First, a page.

Jets' offensive line needs to cut mistakes

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Roderick Boone Newsday columnist Roderick Boone

Roderick Boone is a sports reporter covering the New York Jets. He began his Newsday career covering college

There's something not quite right with Mark Sanchez at the moment, and part of the remedy lies in the 300-plus pounders up front and the guys lined up in his backfield.

The second-year signal-caller plays much better when the Jets are running the ball effectively because they can better use his play-action ability, keep defenders guessing a bit and not allow them to simply stack the box. That's why the Jets must get their rushing attack in order - immediately.

The statistics may say they boast the NFL's sixth-ranked run game, one that averages 143.7 yards per contest. Numbers, however, don't always portray things accurately, and that's the case when you examine the way things have gone for the Jets in the rushing department lately.

Look at the rushing totals from their last eight games: 129, 119, 110, 172, 103, 170, 152 and 87 yards. But that 172 came against the Browns, when the Jets played nearly 15 extra minutes and won it in overtime.

Even though that 170 against the Bengals might look nice, 53 of those belonged to Brad Smith on his end-around touchdown run in the Thanksgiving night win. That 152 versus the Patriots? Let's be real here. Statistics from that 45-3 debacle mean nothing. No explanation needed.

In fact, the last time LaDainian Tomlinson and Shonn Greene were remotely close to sniffing triple digits was more than two months ago, when Tomlinson ran for 94 yards on 20 carries against the Vikings on Oct. 11. So, what's the deal?

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"Every play, there's just something not going right, just poor execution by one guy on every play," left guard Matt Slauson said. "It's a different guy every time. We just need to clean it up. We need to play more consistently on every play."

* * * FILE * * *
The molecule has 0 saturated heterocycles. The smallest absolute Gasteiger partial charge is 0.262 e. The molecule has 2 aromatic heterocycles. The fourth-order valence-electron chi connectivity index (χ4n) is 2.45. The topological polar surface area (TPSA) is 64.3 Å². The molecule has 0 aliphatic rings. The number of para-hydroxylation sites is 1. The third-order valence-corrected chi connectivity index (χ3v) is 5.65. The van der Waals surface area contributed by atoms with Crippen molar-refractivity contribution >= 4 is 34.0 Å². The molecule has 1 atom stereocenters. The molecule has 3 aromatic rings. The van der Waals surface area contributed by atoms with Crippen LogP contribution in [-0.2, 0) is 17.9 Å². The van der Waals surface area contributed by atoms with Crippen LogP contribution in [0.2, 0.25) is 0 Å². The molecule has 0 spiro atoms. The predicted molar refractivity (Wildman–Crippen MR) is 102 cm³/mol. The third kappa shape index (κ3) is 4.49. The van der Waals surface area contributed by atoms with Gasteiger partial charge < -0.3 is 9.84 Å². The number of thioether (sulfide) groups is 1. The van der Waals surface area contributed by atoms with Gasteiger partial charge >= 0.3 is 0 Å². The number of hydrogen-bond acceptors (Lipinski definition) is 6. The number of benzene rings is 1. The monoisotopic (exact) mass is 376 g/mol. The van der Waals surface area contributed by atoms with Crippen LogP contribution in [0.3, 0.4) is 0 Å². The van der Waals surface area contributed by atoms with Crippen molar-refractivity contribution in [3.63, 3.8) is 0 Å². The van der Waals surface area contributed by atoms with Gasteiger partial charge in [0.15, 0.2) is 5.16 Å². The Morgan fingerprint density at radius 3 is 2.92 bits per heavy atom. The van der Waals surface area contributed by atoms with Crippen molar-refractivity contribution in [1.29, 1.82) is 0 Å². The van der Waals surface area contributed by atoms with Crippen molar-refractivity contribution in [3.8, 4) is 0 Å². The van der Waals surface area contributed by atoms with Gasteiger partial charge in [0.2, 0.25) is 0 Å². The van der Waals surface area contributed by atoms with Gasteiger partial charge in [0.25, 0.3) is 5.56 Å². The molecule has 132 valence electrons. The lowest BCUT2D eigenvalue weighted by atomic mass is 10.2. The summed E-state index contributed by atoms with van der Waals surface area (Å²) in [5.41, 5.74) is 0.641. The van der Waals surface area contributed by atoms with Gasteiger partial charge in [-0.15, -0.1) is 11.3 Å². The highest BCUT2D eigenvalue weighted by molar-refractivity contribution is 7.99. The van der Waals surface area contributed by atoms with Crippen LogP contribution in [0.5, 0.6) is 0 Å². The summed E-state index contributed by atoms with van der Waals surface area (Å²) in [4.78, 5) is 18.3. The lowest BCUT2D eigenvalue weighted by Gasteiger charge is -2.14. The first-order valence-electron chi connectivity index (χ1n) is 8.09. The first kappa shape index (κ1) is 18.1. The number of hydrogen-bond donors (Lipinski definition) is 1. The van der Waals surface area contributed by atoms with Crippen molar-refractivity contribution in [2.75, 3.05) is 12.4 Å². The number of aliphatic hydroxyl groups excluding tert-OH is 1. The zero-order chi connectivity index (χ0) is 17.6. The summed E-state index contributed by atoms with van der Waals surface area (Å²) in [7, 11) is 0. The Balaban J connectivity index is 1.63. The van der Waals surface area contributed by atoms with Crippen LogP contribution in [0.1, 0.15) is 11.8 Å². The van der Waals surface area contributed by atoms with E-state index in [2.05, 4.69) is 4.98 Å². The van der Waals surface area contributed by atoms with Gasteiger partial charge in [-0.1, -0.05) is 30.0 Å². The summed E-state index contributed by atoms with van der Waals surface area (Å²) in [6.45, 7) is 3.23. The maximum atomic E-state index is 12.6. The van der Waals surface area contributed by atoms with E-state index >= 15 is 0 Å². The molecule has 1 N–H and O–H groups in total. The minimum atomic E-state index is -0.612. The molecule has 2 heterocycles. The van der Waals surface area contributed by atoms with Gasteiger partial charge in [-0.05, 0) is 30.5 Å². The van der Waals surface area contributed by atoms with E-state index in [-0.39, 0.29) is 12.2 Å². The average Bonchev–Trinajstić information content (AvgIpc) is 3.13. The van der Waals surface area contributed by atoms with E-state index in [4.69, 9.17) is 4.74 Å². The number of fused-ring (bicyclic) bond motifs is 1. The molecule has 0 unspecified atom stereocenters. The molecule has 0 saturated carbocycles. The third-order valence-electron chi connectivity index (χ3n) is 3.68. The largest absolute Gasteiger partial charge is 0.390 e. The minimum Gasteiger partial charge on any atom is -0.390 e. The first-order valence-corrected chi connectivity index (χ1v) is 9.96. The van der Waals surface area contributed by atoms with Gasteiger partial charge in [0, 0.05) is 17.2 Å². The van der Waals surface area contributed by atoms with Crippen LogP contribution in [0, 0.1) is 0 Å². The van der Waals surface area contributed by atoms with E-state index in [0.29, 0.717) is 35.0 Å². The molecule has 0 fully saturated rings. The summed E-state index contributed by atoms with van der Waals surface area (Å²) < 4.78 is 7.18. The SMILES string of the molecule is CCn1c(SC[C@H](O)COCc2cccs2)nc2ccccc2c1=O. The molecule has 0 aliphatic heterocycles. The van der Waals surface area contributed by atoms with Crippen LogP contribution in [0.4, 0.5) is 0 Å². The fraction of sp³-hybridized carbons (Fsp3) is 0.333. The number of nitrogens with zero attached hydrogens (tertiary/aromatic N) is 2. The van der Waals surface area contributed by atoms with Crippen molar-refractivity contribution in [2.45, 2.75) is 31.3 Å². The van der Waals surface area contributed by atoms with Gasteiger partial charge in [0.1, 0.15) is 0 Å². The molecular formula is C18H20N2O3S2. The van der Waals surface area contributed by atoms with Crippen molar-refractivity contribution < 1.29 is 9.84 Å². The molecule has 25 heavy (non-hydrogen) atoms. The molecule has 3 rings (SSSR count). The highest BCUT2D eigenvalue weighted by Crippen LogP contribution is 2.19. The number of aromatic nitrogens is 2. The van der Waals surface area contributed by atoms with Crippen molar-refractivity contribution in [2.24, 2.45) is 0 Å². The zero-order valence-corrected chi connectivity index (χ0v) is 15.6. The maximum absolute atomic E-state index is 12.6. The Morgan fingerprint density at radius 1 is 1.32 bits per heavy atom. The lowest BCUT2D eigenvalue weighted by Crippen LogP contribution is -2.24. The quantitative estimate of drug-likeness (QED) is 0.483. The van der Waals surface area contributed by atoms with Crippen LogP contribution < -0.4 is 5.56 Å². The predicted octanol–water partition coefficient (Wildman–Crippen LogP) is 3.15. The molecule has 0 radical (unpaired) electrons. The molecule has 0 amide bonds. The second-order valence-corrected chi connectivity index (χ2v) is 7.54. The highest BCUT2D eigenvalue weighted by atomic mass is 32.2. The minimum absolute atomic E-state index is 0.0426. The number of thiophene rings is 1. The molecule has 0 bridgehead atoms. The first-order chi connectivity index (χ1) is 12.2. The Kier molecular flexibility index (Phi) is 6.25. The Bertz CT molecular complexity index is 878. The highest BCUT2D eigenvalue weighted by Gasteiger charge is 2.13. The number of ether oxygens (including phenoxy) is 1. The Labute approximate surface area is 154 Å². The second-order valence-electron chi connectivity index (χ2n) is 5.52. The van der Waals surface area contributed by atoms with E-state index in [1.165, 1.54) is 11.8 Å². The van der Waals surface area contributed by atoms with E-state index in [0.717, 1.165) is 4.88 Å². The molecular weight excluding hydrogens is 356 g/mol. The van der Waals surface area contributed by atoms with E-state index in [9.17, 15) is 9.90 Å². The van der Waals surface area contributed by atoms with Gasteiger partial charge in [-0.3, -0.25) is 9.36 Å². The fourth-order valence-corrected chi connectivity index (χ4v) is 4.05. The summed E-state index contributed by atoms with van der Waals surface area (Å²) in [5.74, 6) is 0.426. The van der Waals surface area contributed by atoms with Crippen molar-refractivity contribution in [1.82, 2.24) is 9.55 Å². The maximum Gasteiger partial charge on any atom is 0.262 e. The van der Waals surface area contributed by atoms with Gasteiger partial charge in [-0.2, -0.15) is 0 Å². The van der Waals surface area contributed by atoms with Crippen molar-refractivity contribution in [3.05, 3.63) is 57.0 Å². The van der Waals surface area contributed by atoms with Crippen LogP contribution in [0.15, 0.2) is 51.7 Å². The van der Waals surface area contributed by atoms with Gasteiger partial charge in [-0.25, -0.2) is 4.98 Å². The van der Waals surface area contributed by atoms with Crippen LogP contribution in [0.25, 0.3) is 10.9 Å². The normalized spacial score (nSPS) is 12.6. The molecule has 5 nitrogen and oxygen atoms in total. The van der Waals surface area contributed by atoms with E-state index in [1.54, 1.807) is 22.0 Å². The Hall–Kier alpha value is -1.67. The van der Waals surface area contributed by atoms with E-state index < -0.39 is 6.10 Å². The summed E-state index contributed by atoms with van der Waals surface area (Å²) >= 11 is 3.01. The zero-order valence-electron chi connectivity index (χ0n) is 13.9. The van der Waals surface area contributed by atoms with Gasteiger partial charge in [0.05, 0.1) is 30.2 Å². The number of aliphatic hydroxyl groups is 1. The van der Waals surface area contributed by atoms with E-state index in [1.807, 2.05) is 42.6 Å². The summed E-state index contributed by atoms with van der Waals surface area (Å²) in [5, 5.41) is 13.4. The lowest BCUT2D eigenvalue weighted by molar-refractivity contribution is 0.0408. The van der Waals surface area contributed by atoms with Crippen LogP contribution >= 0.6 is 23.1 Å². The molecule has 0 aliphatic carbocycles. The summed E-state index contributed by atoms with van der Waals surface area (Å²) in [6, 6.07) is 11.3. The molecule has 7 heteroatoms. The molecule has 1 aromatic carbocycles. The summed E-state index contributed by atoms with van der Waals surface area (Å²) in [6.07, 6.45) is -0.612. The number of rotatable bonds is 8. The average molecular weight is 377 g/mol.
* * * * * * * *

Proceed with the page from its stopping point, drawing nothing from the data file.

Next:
Slauson, of course, is the new piece on an offensive line that was considered the best in the league last year. Slauson replaced released veteran Alan Faneca. But the rest of the line - left tackle D'Brickashaw Ferguson, center Nick Mangold, right guard Brandon Moore and, up until his right knee locked up on him Sunday, right tackle Damien Woody - remained intact. Even veteran fullback Tony Richardson still is leading the way.

But there's no cohesiveness, no continuity with the Jets' run game. They never seem to be completely in sync for a sustained period of time, and it really hasn't happened since they clobbered Buffalo on Oct. 3, running for 273 yards.

"It's just the one-on-one battles," Moore said, "guys just taking upon ourselves to win your one-on-one matchup. It's as simple as that, not having breakdowns here or there, and it takes all five, six, seven of us with the fullbacks and the tight ends. So that's the biggest thing that we are going to look to improve."

They also need to make sure they actually are setting up each block properly in their zone scheme, and no one is letting a defender come through to blow the play up before it even can get started.

"A guy backdoors a play, you have linebackers running through some things, you've got a lot of those things that we've got to address," Rex Ryan said. "There's no sense in going play-side if this guy is going to run through backside on you and hit you in the backfield for no gain. We have to make sure that we're preventing those run-throughs."

With Woody, who is scheduled to undergo arthroscopic surgery on his knee today, lost for an indefinite period, the Jets will have a major hiccup to work through, and hope Wayne Hunter can slide in seamlessly.

"It's a huge blow," Moore said. "He's a starter in this league, he's one of the top tackles in this league. Of course, there's going to be a little bit of a drop-off there, but Wayne is very capable of coming in. The only thing we are going to do this week is really exaggerate communication in practice so we don't have any breakdowns during the game."

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